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  Dry Tortugas    

Even after the establishment of a lighthouse on Garden Key in 1826, wreckers were still making a good living by assisting ships that had run aground on the surrounding nearly eighty-square-mile grouping of reefs, shoals, and islands known as the Dry Tortugas. The wreckers, a term used both for the vessels and the men engaged in the salvage operations, were tightly regulated by the government. To obtain a license, the captains had to be men “innocent of any fraud” and their ships “seaworthy, and properly and sufficiently fitted” to assist vessels in distress. An admiralty court was established at Key West, where William Marvin served as judge from 1839 to 1863. It was Judge Marvin’s duty to determine an appropriate reward for the wreckers based on the immediate risk to the stranded ship, crew, and passengers, the value of the cargo, the amount of skill required of the wreckers, and the length of the operation.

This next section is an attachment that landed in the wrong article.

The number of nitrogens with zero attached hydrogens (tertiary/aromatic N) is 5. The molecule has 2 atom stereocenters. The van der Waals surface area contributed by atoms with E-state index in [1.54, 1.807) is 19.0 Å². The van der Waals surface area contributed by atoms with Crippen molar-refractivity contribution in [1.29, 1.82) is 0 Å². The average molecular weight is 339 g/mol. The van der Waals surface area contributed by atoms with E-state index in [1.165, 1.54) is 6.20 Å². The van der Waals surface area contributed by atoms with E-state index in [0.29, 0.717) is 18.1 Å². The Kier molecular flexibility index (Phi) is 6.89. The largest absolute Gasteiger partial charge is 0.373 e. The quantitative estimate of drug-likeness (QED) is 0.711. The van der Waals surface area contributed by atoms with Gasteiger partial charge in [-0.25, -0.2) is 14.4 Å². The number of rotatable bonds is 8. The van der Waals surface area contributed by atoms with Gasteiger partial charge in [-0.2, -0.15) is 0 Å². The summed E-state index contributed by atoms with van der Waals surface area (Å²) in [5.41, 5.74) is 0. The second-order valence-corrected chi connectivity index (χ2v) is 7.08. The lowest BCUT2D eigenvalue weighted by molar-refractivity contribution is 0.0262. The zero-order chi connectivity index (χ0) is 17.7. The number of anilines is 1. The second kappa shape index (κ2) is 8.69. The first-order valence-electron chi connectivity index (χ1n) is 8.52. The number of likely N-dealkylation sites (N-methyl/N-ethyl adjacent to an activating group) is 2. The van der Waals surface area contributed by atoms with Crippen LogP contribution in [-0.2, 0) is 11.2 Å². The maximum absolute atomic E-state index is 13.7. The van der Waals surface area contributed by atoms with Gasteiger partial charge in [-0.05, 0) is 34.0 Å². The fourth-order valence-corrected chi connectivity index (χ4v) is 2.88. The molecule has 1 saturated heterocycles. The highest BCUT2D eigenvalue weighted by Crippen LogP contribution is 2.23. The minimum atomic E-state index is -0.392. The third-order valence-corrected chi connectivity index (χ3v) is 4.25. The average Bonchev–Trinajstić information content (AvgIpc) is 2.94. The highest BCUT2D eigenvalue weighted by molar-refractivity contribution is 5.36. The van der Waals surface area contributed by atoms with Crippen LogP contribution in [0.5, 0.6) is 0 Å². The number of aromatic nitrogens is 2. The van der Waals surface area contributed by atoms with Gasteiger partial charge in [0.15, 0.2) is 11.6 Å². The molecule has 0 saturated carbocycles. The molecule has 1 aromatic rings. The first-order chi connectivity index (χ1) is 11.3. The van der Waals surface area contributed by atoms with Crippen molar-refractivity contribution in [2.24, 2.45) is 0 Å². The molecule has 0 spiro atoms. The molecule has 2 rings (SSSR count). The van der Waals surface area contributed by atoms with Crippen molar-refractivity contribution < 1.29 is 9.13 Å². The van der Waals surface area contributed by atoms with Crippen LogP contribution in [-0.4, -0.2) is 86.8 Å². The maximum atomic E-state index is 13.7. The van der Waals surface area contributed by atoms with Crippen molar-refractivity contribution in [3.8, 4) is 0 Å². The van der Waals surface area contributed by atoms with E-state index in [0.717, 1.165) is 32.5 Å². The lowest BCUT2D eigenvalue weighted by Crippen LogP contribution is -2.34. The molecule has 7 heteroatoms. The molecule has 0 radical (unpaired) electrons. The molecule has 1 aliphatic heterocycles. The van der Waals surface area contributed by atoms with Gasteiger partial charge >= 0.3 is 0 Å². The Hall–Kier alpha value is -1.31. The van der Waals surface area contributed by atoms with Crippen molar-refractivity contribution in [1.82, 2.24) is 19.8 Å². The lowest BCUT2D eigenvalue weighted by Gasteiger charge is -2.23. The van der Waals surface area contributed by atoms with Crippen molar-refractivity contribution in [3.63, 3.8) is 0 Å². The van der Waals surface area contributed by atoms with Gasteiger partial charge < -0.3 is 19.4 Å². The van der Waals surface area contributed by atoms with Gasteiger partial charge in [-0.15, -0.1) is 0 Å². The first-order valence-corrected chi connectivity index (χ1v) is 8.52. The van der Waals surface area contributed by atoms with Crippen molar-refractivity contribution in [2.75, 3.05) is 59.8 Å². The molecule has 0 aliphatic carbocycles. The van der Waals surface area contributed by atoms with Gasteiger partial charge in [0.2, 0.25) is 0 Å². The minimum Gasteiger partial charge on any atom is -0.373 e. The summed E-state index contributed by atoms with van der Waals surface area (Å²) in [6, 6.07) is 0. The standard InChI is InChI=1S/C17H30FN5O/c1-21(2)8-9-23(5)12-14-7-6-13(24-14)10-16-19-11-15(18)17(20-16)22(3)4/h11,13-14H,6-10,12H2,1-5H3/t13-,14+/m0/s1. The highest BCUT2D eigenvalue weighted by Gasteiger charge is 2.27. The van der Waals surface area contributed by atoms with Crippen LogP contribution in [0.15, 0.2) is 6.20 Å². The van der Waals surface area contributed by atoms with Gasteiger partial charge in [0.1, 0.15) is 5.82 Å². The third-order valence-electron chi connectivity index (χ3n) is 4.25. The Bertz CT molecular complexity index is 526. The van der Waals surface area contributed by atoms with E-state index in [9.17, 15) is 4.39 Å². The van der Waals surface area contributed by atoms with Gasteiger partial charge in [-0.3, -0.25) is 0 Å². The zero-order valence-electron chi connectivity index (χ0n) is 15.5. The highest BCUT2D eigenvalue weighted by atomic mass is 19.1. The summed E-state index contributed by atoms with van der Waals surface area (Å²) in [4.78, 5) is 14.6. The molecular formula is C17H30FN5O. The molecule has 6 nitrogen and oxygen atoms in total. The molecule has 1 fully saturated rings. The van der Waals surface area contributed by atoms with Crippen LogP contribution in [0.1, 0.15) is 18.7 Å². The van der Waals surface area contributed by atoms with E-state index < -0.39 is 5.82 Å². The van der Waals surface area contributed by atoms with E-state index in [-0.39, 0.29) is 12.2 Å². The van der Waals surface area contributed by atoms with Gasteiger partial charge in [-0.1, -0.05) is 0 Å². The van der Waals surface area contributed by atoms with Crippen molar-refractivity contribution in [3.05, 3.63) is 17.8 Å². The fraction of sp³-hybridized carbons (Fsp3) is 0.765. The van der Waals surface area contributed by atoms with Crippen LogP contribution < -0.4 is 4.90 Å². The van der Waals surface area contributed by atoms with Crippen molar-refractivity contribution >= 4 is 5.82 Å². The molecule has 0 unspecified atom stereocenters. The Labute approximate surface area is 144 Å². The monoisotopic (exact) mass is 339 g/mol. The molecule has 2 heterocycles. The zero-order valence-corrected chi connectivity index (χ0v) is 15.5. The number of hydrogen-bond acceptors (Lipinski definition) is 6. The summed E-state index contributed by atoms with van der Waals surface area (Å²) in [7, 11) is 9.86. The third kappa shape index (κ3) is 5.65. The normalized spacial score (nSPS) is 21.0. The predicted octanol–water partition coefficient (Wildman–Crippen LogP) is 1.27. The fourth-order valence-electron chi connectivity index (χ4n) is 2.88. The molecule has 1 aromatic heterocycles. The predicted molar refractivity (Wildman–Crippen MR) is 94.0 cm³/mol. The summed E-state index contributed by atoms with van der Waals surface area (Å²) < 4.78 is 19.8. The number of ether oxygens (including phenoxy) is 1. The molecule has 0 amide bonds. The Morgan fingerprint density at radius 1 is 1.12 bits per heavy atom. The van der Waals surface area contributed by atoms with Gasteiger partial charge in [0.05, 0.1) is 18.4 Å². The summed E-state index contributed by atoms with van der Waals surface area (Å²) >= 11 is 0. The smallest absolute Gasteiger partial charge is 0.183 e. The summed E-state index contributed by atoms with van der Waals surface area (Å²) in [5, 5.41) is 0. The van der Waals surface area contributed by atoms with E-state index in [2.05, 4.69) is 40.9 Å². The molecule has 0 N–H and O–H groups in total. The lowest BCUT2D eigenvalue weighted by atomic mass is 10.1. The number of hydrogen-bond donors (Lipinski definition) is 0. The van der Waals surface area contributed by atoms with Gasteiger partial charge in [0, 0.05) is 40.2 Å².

Text from lighthousefriends.com


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